Nahko Bear has had the kind of life that might be rejected by scriptwriters for being far-fetched.
Adopted as a baby by a middle-class, white American family, he tracked down his mother when he was 20, only to discover she had been forced into slavery.
He also began to learn about his Puerto Rican, native American and Filipino roots, and along with his birth mother has become an advocate for the anti-trafficking movement of indigenous men and women.
And to top that, he found out his biological father had been murdered in 1994. The powerful recent single San Quentin is the result of Nahko visiting the man responsible for murdering his father – and forgiving him.
‘I didn’t really know what I was going to say to him,’ says Nahko.
‘I went there to forgive this man and in forgiving him, I freed myself. It only hurts yourself to hang onto hate. Forgiveness empowers you to create change. I believe everything happens for a reason good and bad. People are put in your life for a reason, and you need to turn that pain into something positive to make the world a better place.’
Over the past three years, I’ve been cracked open so deeply in my own healing to really give this record my allNahko Bear
‘Over the past three years, I’ve been cracked open so deeply in my own healing to really give this record my all,’ explains Nahko. ‘My style of writing and my intentions with how I put things together have evolved a lot.’
The song features on the new album by Nahko and Medicine For The People, their third, which is entitled Hoka.
And despite some of the weighty themes it covers, it’s a positive, uplifting experience, driven by Nahko and his five-piece band as they meld rock, folk, a touch of hip-hop and anything else that comes on their radar. They perform what they call ‘real talk music’, as in Nahko’s words, ‘it doesn’t beat around the bush.’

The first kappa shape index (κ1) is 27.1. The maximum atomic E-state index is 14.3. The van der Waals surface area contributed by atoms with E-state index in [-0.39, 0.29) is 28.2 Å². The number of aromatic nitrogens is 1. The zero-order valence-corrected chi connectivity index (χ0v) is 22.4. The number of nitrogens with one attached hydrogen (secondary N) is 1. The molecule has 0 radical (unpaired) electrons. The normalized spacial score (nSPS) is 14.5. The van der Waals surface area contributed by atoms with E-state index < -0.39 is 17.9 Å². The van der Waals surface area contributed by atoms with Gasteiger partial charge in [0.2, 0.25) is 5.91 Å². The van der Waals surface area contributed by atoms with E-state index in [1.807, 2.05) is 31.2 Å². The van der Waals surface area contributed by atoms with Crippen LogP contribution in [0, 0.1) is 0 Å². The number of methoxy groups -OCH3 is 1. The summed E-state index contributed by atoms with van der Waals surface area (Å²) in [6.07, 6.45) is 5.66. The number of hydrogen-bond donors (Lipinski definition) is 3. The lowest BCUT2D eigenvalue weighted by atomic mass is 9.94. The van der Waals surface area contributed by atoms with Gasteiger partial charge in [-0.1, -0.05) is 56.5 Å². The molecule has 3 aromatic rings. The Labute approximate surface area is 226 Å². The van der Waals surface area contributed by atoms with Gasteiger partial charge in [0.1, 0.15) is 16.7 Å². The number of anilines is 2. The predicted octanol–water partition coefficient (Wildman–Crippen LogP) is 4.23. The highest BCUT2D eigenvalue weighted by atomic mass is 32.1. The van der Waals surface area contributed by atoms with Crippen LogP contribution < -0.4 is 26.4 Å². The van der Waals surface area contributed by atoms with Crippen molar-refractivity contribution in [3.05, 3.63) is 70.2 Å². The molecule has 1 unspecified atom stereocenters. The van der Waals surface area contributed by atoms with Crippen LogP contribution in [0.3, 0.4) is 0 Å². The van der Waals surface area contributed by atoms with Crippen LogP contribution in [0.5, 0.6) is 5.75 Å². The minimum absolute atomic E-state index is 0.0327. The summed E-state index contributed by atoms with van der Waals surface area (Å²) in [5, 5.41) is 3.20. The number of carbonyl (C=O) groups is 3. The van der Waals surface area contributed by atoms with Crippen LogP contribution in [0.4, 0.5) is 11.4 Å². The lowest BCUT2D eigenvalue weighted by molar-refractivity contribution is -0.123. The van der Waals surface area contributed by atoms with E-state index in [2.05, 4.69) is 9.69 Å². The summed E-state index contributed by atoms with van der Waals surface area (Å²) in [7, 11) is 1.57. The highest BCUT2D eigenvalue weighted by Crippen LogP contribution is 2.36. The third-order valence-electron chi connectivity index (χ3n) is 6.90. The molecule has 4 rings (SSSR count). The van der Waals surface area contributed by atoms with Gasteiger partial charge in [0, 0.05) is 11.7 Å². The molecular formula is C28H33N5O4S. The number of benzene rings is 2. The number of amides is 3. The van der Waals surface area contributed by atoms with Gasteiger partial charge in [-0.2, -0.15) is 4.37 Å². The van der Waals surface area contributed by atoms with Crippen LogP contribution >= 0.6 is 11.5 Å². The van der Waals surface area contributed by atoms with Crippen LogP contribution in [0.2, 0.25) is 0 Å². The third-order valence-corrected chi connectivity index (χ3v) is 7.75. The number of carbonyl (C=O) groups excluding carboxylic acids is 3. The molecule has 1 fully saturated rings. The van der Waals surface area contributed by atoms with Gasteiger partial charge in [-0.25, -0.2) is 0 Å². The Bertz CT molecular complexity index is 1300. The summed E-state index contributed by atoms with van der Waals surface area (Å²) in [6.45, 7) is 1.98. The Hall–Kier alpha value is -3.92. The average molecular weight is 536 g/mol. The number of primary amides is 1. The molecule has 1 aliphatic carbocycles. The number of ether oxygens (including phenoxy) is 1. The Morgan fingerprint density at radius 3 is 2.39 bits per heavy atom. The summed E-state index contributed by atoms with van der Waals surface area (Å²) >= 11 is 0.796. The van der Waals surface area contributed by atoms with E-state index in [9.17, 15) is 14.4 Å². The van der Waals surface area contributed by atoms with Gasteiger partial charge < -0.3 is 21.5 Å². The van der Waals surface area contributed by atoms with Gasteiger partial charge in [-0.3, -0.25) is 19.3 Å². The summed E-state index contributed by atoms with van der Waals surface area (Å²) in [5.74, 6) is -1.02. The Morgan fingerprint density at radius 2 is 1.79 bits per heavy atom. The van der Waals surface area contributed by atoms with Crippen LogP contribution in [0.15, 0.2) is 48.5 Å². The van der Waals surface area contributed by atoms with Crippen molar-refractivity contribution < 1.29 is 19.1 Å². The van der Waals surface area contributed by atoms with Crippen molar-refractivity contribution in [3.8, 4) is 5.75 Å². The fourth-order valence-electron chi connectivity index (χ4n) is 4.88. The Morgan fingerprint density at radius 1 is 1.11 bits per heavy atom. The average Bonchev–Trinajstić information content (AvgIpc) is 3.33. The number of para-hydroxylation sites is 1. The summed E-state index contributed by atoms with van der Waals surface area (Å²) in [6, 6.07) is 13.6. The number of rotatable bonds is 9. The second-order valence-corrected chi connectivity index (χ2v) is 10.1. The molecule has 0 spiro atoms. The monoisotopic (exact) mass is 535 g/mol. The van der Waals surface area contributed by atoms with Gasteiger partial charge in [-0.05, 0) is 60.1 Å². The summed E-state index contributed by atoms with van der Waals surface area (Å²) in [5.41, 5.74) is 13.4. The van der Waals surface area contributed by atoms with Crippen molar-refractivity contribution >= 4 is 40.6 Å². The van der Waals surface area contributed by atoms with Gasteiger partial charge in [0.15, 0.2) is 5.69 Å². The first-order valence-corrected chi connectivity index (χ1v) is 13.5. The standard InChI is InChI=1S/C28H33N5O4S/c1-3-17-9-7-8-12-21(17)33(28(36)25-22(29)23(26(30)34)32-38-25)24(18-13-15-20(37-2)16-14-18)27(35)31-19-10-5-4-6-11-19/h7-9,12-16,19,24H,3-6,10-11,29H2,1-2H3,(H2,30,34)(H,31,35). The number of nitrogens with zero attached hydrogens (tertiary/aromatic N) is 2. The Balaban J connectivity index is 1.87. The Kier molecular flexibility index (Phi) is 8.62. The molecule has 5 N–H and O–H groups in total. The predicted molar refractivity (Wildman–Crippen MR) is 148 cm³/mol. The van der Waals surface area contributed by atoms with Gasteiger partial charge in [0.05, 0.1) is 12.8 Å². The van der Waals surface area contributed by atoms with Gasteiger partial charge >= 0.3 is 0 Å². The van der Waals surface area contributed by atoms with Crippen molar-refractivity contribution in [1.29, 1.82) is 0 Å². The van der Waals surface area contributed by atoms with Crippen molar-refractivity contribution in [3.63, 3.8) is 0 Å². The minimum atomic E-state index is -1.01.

They’re playing next weekend at Boomtown, the eclectic festival near Winchester, that runs from August 11 to 14. They only made their first trip to the UK last year.
‘We were very well received,’ Nahko tells WOW247 from his home in LA. ‘It’s always one of those things, you’re never sure how you’re going to go down on your first visit somewhere – we’re not Mumford and Sons, but we have such a huge social media following and that’s a testament to our fans and word of mouth from our live shows.’
Good old-fashioned word of mouth, albeit in a 21st century social media-style, has been key in the band’s building popularity. They first came to prominence with their 2013 song Aloha Ke Akua which has gained more than 6.1million views to date on the fan-made video and became a Top Ten hit on both the Billboard Top Alternative Albums and Top Heatseekers charts.
‘When people are writing to me asking us to come to Africa or South Ameria, places we haven’t been yet, they tell me ‘‘you’ve got a big fanbase down here, we’ve been sharing your music’’ – people understand that there’s still a lot of music that’s being shared and following things outside the mainstream.’
But with the band rubbing increasingly up against that mainstream and becoming a ‘normal’ outfit, Nahko is relishing the chance to spread his message.
‘Absolutely, music has been life-changing for me, and it’s the thing that’s always been there for me in a way that I think a lot of people can testify to.
‘It’s always been appealing – you probably have a song or a band that changed your life. Music for me is how I view the world – the stuff I write, I write to further understand my own purpose here on the planet, and it’s a gentle reminder that, hey buddy, it’s going to be okay.’